Psychedelic Therapy at IIT is a 4-phase process, consisting of Assessment, Preparation, Treatment & Integration.
Integration is arguably the most important part of the psychedelic experience. During integration, we aim to water the seeds that were planted in the psychedelic journey. integration is about answering the question,“Now, what do I do with this experience?”
At IIT, we tell all of our clients that the psychedelic journey truly begins AFTER their medicine session. Most people think of the psychedelic as the most important part of their healing process. It is but a catalyst. It’s the intentional actions and self-reflections in the days, weeks, months, and years following their experience that really matters. It is how we integrate the past into our present that leads to lasting change; and eventually transformation.That is not to say that the encounter with psychedelic isn’t important or profound- it very frequently is.
A defining characteristic of the psychedelic experience is its ineffability, meaning that human language/words cannot come close to describing the journey. Hence why people often describe it as “mind blowing” or “beyond words”. Psychedelic journey often explore our personal history, identity, place in the cosmos, as well as touch on the spiritual, transpersonal, or ontological. And for those who resonate with the term,“religious” experiences are not uncommon.
It is actually because of this very fact, the “mind blowing” occurrence, that integration becomes so important. Because psychedelic experiences are so far from normal waking consciousness, we can often struggle to figure out how their impact can be brought into the day-to-day . This is the heart of integration. As one of our teachers once said, integration is the process of, “weaving the mystical with the practical.” When the profound is felt as separate from “normal” reality we occupy, it can start to fade away; like a forgotten dream.
Psychedelic Therapy is an active, not passive, process. We don’t just experience it, and our lives are changed. Instead, psychedelic medicines provide an opportunity, or an opening, for new ways of being to emerge. This takes work, and a focus on the incremental steps towards change. What psychedelics can do is shake things up, allowing content from the unconscious to emerge, so that it can be experienced, processed and integrated in our day-to-day consciousness.
Importantly, psychedelics trigger what’s called “neuroplasticity”, which is a technical word describing the brain’s ability to form new connections by enlivening neurons (brain cells). Dr. Doss uses ametaphor to help capture neuroplasticity- imagine networks of brain cells like trees. When someone’s brain is awash with stress hormones, and associated with anxiety, depression and trauma, these networks might look something like a leafless tree in Minnesota, in the dead of winter - they become atrophied. When neuroplasticity is triggered, these same trees begin to look more like a tree in the middle of spring - blossoming, alive, and active.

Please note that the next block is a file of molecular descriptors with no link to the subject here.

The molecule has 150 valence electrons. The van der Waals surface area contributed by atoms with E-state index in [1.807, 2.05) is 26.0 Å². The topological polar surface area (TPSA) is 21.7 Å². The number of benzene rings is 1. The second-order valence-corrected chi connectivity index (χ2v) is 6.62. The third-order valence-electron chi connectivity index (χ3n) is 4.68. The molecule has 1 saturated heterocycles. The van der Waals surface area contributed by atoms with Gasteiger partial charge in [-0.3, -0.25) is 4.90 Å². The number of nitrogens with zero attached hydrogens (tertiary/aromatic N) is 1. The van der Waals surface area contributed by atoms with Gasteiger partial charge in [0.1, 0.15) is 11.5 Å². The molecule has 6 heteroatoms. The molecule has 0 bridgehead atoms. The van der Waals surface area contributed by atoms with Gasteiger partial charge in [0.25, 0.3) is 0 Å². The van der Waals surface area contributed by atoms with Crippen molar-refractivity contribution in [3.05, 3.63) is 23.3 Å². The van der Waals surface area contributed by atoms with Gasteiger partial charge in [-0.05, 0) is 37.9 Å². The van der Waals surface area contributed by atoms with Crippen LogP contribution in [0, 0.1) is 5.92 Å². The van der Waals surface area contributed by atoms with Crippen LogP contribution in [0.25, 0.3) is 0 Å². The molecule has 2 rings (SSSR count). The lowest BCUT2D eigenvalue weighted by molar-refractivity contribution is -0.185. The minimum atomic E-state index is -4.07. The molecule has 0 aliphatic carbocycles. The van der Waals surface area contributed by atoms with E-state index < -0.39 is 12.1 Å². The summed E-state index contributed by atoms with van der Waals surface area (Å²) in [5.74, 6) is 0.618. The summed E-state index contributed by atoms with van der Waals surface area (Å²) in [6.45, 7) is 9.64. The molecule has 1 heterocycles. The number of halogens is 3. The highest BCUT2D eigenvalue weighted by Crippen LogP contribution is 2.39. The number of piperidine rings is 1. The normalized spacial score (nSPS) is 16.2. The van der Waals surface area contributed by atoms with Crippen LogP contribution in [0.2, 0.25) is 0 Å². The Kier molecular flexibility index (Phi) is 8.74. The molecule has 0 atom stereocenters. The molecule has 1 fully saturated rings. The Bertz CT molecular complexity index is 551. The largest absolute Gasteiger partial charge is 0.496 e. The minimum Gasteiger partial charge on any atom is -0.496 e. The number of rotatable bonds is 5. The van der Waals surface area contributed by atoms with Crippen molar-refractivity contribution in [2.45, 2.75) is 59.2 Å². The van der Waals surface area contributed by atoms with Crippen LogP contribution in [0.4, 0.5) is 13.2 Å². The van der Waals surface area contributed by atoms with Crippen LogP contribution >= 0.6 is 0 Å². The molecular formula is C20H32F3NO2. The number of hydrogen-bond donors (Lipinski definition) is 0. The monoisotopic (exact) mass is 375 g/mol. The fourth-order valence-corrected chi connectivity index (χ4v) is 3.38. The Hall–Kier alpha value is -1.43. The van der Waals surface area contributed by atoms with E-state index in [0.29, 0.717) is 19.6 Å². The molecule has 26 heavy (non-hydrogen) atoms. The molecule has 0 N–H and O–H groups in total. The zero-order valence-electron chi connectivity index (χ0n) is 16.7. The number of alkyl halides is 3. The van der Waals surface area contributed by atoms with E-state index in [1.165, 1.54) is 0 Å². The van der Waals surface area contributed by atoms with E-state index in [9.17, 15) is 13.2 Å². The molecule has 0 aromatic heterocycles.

During preparation, we explore barriers, obstacles, dreams, intentions and values, and collaboratively co-create a process unique to the individual. We also look at which unhelpful “narratives” someone experiences (“I am not good enough”, “I am unlovable”, “I am broken”) and explore how psychedelic therapy might be able to help with changing the way we relate to such limiting stories.
All of this informs how we go into the psychedelic journey,as well as how we frame the integration process. Importantly, psychedelic therapy is not about feeling better. It’s about movement towards wholeness and about living a life that is meaningful. In integration, we look at what incremental behaviors lead us to increased contact with our deepest values. We tune into the smallest units of change, and how they can be practiced, exercised and strengthened over time.
In integration, we work together to develop a process and practice for each individual, to help develop strategies for keeping this experience and the insights gained present in the forefront of the mind. This looks different for each individual and is typically tied directly to the intentions they’ve set forth during the preparation phase. We ask, “how would you like your life to look?”
With integration, psychedelic medicines can help us to become co-creators with our own mind, and to redefine the path we are on. Thisis challenging work, but very rewarding. Along the way, we recognize thatthere’s an inner guide within us, and a source of wisdom for navigating our own experiences. Psychedelics can help us reconnect to this wisdom, and the work we do in integration is about learning how to hear its voice.
It is in integration where the journey truly begins. The preparation and psychedelic medicine can create a context for us to thrive within, but it is up to us to integrate those experiences into our day to day lives. It is how we answer the question “Now, what do I do with this experience?” that is most important for us to become who we are meant to be.